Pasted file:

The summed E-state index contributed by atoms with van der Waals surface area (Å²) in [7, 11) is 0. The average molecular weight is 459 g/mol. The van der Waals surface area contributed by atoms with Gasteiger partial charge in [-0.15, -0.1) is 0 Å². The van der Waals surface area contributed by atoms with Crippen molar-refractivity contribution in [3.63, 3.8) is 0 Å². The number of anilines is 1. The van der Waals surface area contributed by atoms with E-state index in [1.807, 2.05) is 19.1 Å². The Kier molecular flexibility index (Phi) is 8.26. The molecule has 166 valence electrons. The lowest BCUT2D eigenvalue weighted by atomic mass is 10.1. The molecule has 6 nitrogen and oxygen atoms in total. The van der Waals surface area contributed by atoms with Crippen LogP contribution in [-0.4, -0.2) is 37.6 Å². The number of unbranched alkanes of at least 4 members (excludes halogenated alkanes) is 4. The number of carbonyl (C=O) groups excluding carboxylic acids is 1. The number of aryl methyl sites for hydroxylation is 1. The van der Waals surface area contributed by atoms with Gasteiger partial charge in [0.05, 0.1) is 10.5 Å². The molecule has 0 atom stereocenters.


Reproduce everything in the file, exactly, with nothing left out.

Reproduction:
The summed E-state index contributed by atoms with van der Waals surface area (Å²) in [7, 11) is 0. The average molecular weight is 459 g/mol. The van der Waals surface area contributed by atoms with Gasteiger partial charge in [-0.15, -0.1) is 0 Å². The van der Waals surface area contributed by atoms with Crippen molar-refractivity contribution in [3.63, 3.8) is 0 Å². The number of anilines is 1. The van der Waals surface area contributed by atoms with E-state index in [1.807, 2.05) is 19.1 Å². The Kier molecular flexibility index (Phi) is 8.26. The molecule has 166 valence electrons. The lowest BCUT2D eigenvalue weighted by atomic mass is 10.1. The molecule has 6 nitrogen and oxygen atoms in total. The van der Waals surface area contributed by atoms with Crippen LogP contribution in [-0.4, -0.2) is 37.6 Å². The number of unbranched alkanes of at least 4 members (excludes halogenated alkanes) is 4. The number of carbonyl (C=O) groups excluding carboxylic acids is 1. The number of aryl methyl sites for hydroxylation is 1. The van der Waals surface area contributed by atoms with Gasteiger partial charge in [0.05, 0.1) is 10.5 Å². The molecule has 0 atom stereocenters.